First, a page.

Creating Non-Rectangular Headers

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Erik Kennedy on (Updated on )

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Over at Medium, Jon Moore recently identified “non-rectangular headers” as a tiny trend. A la: it’s not crazy popular yet, but just you wait, kiddo.

We’re talking about headers (or, more generally, any container element) that have a non-rectangular shape.

Such as trapezoids:

By Patrick Kantor

Or more complex geometric shapes:

Robin Movies by Asar Morris
By Marc Clancy

Or rounded/elliptical:

Music app landing page by Ibnu Mas’ud

Or even butt-cheek shaped:

Plutio by Leo Bassam. Sorry Leo, I can’t unsee it. And now, dear reader, you can’t either.

My money is on these gaining popularity too. So let’s beat the crowd, and talk about a few ways of coding these up. Because let’s face it: they do look pretty awesome.


Perhaps the simplest way to create any of the non-rectangular headers pictured above is to slap an image on top of your header.

But there are a few issues here:

  • Responsive behavior? These masks tend to be full-width, and it becomes tedious to define multiple widths of the shape (e.g. srcset) or risk pixelation of raster assets.
  • It’s a totally separate file that needs to be fetched from the server – seems wasteful for simple shapes.
  • It’s slow to iterate in-browser if you have to re-export an image file(s) from your design program.

We can solve all of these problems at once. You might already know where this one is going.


Compared to exporting a JPG from Sketch, using an inline SVG is more performant, easy to make responsive, and easy to iterate the design of. In fact, for most cases, this is the way I’d recommend using. Versatile, cross-browser, vector, and fabulous.

With an angled background one like, one choice you have to make is: what should remain constant as the screen-width changes, the angle or the height differential between the two sides?

If you want the angle to remain constant, set the height of the SVG in vw:

If you want the height differential to remain constant, set the height of the SVG in pixels:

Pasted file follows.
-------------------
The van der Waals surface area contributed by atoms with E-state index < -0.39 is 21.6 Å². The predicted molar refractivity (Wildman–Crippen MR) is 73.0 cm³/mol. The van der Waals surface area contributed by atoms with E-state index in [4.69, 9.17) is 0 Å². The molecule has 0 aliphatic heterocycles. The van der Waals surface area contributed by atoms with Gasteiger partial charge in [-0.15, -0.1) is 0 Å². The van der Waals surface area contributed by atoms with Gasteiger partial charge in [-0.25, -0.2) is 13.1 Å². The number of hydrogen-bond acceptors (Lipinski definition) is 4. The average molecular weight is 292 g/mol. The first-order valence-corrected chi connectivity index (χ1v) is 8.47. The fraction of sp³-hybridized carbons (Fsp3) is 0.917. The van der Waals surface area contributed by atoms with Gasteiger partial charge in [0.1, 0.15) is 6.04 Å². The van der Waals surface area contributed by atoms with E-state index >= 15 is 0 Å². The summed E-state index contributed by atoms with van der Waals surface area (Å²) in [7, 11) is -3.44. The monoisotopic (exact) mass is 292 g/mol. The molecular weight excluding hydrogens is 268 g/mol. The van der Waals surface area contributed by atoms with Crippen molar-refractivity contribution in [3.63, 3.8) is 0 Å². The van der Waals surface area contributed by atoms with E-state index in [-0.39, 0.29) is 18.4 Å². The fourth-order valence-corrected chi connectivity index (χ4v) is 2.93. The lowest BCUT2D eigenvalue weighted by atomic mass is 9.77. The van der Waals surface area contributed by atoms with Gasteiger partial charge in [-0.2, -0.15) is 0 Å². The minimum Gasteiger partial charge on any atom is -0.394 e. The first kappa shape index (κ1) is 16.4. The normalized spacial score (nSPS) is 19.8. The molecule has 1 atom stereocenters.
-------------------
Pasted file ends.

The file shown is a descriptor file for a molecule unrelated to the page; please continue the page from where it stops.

And you need not pick just one – we can style this responsively, since SVG elements are subject to media queries. Check out this geometric style header at widths below and above 700px.

Shoot, son. What’s not to love? Oh, and we can even do the butt-cheeks style.

(Perhaps that’s more properly done with beziers, but you get the idea!)

One more thing worth nothing, and that is if you want to do an SVG background entirely in CSS, you could save the SVG and reference its URL in a pseudo element.

header::after {
  content: "";
  position: absolute;
  bottom: 0;
  width: 100%;
  height: 100px;
  background: url(divider.svg);

And if you use `divider.svg` as a repeating element in different scenarios, you can also color it different as you need:

header::after polygon {
  fill: white;

But here’s an issue: what if the section below the header has a complicated background? In all these examples so far, we’ve just assumed a plain white background. What if there’s a fancy gradient, or another background image or something? Then what?


This property comes to the rescue if you have a moderately complex background below the header, and therefore want the masking to be done from within the non-rectangular header, as opposed to by an element after it.

And like the similar SVG syntax, if you want to change the responsive behavior of the above from angle-is-held-constant to height-differential-is-held-constant, you can change the calculated height to a simple percentage.

Clip-path’s biggest downside? Browser support is not that great. However, depending on how important your non-rectangular header or div is, it might qualify as a progressive enhancement. In which case, clip-path away!


Now, up to now, we’ve only mentioned methods that work for generating all the shapes I called out above. However, if we know what particular shape we want our header to have, we might have access to an easier way.

For instance, a convex elliptical header is a perfect fit for border-radius.

And a concave elliptical header could simply have the border-radius on the element after the header.

section {
  border-bottom-left-radius: 50% 20%;
  border-bottom-right-radius: 50% 20%;

Another benefit to this method is that the background of the section below the header could still have background images.

transform: skew

If we know that we want to create do a trapezoidal header, we can use a CSS transform to skew the whole thing.

This has the side effect of skewing any child elements of the skewed element, so you’ll want to add a child element in the header that gets skewed, and everything else will go in sibling elements.

And unskewed.

Stripe’s homepage design uses this method, and even more brilliantly, they include a few children spans (each is a block of color) that get skewed with the parent element, creating a more complex and colorful effect.

Which is best?

As far as I’m concerned, SVG is generally the way to go. However, if you have a more complex background below the header, then the best choice depends on the shape. In that case, I’d investigate if skew or border-radius could meet the art direction needed, or if browser support was enough of a non-issue to go with clip-path.

Allows complex BG belowBrowser supportShapes creatable
Border-radiusYesYesElliptical only
Transform: skewYesYesTrapezoidal only

Erik Kennedy is an independent UX/UI designer and the creator of Learn UI Design, a practical online video course about visual design for screens. Includes color, typography, process, and more. Over 16 hours of video across 30+ lessons.